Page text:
European Interest

Rohingya and Muslims urge EU to act on UN call to sanction military-linked businesses in Myanmar

Myanmar police officers stand on guard outside a courtroom in Insein Township during of Reuters reporters Wa Lone and Kyaw Soe Oo's trial.

The UN Fact Finding Mission last week issued a statement urging the international community to financially isolate Myanmar’s military for its involvement in the genocidal campaign against the Rohingya people. It made clear that the Government of Myanmar had made no movement towards genuinely resolving the crisis.
Rohingya and Muslim groups from Myanmar reacted to the statement of the UN Fact Mission.
Three leading Rohingya political activists called on the EU to act on UN call to sanction military-linked businesses in Myanmar.
Nurul Islam, who is the Chairman of the Arakan Rohingya National Organisation, Tun Khin, the President of the Burmese Rohingya Organisation UK and Kyaw Win, Executive Director of the Burma Human Rights Network, said in a related declaration that: “As a group of Rohingya leaders from inside the country, as well as from across the Rohingya and Burmese Muslim diaspora, we fully support the UN Fact Finding Mission’s call for restrictive economic and political measures against the Myanmar military and military-owned companies. While we saw encouraging steps from the European Union last year in supporting the need to explore new sanctions against entities in Myanmar, the clear lack of good faith by the regime towards the Rohingya must now pave the way for renewed international pressure. This includes the EU continuing to show leadership through instigating additional sanctions against the military, its most senior leadership, and the military-owned companies which have fuelled the genocidal campaign against the Rohingya and the atrocities which continue to this day. The UN Security Council must also put in place an arms embargo to cut off the flow of weapons”.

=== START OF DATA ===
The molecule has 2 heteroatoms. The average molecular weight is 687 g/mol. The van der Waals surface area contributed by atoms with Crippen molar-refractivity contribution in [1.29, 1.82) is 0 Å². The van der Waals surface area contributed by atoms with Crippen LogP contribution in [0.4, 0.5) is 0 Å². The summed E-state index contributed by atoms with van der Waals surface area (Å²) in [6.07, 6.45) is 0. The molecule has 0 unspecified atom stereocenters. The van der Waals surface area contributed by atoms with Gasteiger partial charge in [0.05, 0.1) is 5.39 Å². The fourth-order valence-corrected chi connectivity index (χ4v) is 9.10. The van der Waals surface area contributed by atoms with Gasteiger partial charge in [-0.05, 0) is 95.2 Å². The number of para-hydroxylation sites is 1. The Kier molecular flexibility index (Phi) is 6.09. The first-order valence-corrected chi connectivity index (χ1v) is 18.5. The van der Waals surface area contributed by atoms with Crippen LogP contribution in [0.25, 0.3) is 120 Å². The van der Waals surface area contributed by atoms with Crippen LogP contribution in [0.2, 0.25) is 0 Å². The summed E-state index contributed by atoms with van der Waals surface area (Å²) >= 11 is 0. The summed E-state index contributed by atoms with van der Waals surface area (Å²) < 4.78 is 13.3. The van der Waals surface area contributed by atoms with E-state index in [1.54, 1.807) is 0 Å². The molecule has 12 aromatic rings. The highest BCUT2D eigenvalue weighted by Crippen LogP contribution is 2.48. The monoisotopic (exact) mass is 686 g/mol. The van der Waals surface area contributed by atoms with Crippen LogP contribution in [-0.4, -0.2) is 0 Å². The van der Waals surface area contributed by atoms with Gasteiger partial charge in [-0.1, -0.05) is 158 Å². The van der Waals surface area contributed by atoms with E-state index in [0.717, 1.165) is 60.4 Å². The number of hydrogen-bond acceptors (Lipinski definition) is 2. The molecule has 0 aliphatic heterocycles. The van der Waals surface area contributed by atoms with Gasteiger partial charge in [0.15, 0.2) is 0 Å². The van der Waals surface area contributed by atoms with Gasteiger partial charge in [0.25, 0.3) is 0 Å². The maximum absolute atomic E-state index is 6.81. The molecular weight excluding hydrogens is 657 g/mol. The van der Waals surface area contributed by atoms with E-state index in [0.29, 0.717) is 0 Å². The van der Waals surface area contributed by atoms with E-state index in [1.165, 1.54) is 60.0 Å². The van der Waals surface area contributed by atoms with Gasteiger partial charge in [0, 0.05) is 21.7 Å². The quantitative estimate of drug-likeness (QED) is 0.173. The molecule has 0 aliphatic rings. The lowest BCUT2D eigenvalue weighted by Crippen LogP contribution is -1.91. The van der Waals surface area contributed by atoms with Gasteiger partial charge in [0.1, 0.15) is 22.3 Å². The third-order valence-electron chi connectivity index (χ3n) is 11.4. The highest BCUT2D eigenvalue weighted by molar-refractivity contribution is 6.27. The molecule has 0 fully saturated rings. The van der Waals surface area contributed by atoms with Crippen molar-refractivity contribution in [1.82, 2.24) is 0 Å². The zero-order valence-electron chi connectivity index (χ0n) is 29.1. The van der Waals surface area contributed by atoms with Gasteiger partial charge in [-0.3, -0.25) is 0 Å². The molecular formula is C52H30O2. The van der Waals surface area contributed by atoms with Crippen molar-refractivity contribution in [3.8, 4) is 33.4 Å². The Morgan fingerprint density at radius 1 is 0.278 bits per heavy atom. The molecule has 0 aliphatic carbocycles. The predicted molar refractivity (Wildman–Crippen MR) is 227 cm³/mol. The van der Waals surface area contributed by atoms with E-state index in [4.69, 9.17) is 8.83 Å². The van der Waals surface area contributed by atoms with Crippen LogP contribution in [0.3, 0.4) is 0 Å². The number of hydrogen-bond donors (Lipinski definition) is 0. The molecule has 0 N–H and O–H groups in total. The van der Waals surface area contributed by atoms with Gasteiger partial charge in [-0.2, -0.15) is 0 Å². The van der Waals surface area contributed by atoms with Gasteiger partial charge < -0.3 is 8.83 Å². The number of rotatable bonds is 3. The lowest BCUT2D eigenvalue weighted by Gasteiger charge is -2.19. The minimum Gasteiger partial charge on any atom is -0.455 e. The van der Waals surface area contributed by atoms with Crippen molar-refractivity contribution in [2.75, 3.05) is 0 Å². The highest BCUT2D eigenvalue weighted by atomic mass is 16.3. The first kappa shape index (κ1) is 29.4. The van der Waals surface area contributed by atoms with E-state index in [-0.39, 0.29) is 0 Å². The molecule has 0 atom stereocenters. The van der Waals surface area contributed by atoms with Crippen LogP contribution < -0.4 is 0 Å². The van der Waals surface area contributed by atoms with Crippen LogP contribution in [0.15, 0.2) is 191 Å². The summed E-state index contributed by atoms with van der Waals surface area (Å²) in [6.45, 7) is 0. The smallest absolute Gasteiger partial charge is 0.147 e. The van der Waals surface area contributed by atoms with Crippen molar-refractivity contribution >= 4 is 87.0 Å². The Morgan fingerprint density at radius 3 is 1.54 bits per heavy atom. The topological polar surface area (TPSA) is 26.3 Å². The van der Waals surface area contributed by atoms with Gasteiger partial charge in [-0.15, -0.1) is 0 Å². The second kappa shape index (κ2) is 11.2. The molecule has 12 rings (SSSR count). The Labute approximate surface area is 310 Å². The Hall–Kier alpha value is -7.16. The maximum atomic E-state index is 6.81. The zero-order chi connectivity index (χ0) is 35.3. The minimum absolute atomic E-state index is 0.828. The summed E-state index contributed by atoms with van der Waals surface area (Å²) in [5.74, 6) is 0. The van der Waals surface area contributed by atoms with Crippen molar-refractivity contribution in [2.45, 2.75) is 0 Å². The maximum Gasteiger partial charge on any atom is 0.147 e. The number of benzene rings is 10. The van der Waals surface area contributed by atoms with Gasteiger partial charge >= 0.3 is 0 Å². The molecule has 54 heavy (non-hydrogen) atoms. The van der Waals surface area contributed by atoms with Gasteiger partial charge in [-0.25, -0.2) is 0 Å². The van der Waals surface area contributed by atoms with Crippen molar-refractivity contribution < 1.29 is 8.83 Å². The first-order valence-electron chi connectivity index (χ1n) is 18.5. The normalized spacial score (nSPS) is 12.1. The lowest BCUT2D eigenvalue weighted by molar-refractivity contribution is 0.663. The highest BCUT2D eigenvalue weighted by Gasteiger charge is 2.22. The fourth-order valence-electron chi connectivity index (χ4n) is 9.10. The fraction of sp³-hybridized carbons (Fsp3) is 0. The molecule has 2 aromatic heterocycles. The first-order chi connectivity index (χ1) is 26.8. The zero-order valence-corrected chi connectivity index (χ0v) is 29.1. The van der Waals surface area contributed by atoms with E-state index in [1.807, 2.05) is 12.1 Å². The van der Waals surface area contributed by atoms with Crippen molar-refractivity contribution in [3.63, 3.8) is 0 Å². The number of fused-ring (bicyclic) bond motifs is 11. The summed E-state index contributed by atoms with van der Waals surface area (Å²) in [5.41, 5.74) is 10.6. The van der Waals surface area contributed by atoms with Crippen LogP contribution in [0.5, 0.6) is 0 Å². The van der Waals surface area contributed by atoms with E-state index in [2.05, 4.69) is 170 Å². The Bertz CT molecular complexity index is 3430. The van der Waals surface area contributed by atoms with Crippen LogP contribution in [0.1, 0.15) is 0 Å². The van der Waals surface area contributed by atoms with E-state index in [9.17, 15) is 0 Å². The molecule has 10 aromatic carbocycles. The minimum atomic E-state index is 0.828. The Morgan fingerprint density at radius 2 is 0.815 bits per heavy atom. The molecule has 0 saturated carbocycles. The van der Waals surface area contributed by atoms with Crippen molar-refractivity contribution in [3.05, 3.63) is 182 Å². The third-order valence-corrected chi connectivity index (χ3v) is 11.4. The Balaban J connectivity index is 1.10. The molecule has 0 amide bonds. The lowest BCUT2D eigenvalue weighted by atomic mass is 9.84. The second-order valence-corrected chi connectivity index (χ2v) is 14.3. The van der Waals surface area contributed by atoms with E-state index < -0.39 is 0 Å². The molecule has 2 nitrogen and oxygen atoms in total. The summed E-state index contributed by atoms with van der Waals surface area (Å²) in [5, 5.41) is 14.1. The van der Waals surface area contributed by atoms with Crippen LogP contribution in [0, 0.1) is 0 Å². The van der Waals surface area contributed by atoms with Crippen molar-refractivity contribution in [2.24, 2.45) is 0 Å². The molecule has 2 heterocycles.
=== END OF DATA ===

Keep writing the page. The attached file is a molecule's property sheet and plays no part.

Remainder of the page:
“The UN Fact Finding Mission’s statement makes clear there can be no excuse for any country to maintain ties with the brutal Tatmadaw military. And international pressure on the military and military-owned companies would be a strong demonstration of resolve to help stem the ongoing crisis facing the Rohingya and other minorities,” the three political activists added.

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